One of the better screeds on the dishonesty spewing from the right about The Affordable Care Act was written yesterday by, once again, my favorite political columnist. He said, in part,
The administration hasn't handled the sales job as well as it could have. (Massachusetts governor Deval Patrick, one of the president's earliest supporters and the man to whom fell the job of selling Willard Romney's health-care reform in Massachusetts, told me as much last year.) But I think we can all agree that, for example, if you're trying to sell ice cream, and the people across the street start screaming that you're selling the kids frozen chocolate botulism, the sales job gets a bit harder.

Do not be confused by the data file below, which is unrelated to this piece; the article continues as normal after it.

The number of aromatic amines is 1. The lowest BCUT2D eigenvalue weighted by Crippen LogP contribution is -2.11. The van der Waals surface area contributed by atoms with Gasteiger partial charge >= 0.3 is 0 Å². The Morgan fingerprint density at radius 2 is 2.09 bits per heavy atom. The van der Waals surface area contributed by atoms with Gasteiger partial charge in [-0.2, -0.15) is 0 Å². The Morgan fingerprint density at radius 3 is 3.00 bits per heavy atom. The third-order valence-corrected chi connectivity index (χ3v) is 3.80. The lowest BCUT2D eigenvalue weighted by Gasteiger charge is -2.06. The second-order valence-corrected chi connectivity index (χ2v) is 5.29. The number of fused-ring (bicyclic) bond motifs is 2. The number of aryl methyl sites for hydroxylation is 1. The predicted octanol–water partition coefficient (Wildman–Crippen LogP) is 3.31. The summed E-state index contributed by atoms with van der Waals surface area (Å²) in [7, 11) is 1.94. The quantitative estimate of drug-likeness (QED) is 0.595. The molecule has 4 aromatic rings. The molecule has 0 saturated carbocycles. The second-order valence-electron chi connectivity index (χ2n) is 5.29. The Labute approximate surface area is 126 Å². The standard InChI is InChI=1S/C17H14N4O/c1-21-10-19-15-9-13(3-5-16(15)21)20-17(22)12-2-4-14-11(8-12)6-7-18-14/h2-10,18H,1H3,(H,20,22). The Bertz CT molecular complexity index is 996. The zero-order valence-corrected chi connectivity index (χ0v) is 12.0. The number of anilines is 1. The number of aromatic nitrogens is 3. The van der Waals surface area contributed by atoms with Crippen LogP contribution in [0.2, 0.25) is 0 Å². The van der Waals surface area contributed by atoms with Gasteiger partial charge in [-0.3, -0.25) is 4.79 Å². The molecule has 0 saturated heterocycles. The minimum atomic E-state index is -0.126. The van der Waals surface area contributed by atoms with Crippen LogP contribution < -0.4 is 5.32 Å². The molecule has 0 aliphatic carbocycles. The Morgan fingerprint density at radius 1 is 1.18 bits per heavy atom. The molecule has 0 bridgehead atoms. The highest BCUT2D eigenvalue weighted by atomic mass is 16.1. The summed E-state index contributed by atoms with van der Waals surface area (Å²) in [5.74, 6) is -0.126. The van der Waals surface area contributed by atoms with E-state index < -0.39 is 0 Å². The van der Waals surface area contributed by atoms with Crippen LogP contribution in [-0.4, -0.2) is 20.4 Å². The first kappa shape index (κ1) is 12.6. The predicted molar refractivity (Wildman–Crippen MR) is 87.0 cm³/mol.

The motives of the political opposition to health-care have been allowed deliberately to remain murky. The fact is that the opposition is funded by people who do not believe that the benefits of the country's wealth should be shared by all of its people. The fact is that the politicians funded by those people believe, implicitly and explicitly, that there are people in this country who deserve good health, and people who don't, and that they can be distinguished by what they can afford. To leave these motives shadowy and implied is a choice that the courtier press has made.If it's true -- and it is -- that the ACA is far from perfect (mainly because it was an total copout to conservatives in hopes they'd help make it work), there's no doubt about the cynicism with which Rs are dealing with it. I agree with the preceding sentiments; but I think it's also pretty clear that the main thing Rs fear is the distinct possibility that, given time, people will see the good to be had in the act; and that when they do, Rs will have been shown to be duplicitous liars, and it'll become clear as the space between Michele Bachmann's ears that R ideas, such as they are, are proven yet again to be utterly wrong.